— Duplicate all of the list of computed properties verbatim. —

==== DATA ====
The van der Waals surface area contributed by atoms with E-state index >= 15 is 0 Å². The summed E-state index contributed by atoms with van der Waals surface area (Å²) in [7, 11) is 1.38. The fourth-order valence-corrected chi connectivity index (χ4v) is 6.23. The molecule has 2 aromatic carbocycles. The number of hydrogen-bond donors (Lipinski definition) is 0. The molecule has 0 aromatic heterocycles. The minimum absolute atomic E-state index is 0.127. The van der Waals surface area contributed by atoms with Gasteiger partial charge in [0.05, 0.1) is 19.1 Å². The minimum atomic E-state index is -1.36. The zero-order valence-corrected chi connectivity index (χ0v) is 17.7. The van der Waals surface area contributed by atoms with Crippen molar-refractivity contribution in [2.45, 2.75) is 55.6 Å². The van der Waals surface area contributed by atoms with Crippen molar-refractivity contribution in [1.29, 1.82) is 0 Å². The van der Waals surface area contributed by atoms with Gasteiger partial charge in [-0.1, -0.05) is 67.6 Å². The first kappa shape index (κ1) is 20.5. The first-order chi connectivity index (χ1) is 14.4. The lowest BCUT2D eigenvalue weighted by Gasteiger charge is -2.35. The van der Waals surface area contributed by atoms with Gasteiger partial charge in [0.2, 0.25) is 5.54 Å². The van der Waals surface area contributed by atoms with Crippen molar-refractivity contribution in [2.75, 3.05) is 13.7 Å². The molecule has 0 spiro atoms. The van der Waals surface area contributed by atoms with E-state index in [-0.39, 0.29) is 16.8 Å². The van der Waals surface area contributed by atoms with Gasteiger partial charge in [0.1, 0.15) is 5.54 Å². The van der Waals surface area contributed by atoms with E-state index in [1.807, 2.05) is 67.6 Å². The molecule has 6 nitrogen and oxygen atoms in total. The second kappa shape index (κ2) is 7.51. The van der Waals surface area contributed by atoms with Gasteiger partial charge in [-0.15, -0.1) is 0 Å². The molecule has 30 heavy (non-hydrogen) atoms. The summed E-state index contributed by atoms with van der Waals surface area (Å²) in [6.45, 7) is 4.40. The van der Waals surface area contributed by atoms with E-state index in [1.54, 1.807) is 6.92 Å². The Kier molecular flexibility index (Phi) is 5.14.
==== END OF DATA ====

The van der Waals surface area contributed by atoms with E-state index >= 15 is 0 Å². The summed E-state index contributed by atoms with van der Waals surface area (Å²) in [7, 11) is 1.38. The fourth-order valence-corrected chi connectivity index (χ4v) is 6.23. The molecule has 2 aromatic carbocycles. The number of hydrogen-bond donors (Lipinski definition) is 0. The molecule has 0 aromatic heterocycles. The minimum absolute atomic E-state index is 0.127. The van der Waals surface area contributed by atoms with Gasteiger partial charge in [0.05, 0.1) is 19.1 Å². The minimum atomic E-state index is -1.36. The zero-order valence-corrected chi connectivity index (χ0v) is 17.7. The van der Waals surface area contributed by atoms with Crippen molar-refractivity contribution in [2.45, 2.75) is 55.6 Å². The van der Waals surface area contributed by atoms with Crippen molar-refractivity contribution in [1.29, 1.82) is 0 Å². The van der Waals surface area contributed by atoms with Gasteiger partial charge in [-0.1, -0.05) is 67.6 Å². The first kappa shape index (κ1) is 20.5. The first-order chi connectivity index (χ1) is 14.4. The lowest BCUT2D eigenvalue weighted by Gasteiger charge is -2.35. The van der Waals surface area contributed by atoms with Gasteiger partial charge in [0.2, 0.25) is 5.54 Å². The van der Waals surface area contributed by atoms with Crippen molar-refractivity contribution in [2.75, 3.05) is 13.7 Å². The molecule has 0 spiro atoms. The van der Waals surface area contributed by atoms with E-state index in [-0.39, 0.29) is 16.8 Å². The van der Waals surface area contributed by atoms with Gasteiger partial charge in [0.1, 0.15) is 5.54 Å². The van der Waals surface area contributed by atoms with E-state index in [1.807, 2.05) is 67.6 Å². The molecule has 6 nitrogen and oxygen atoms in total. The second kappa shape index (κ2) is 7.51. The van der Waals surface area contributed by atoms with Gasteiger partial charge in [-0.15, -0.1) is 0 Å². The molecule has 30 heavy (non-hydrogen) atoms. The summed E-state index contributed by atoms with van der Waals surface area (Å²) in [6.45, 7) is 4.40. The van der Waals surface area contributed by atoms with E-state index in [1.54, 1.807) is 6.92 Å². The Kier molecular flexibility index (Phi) is 5.14.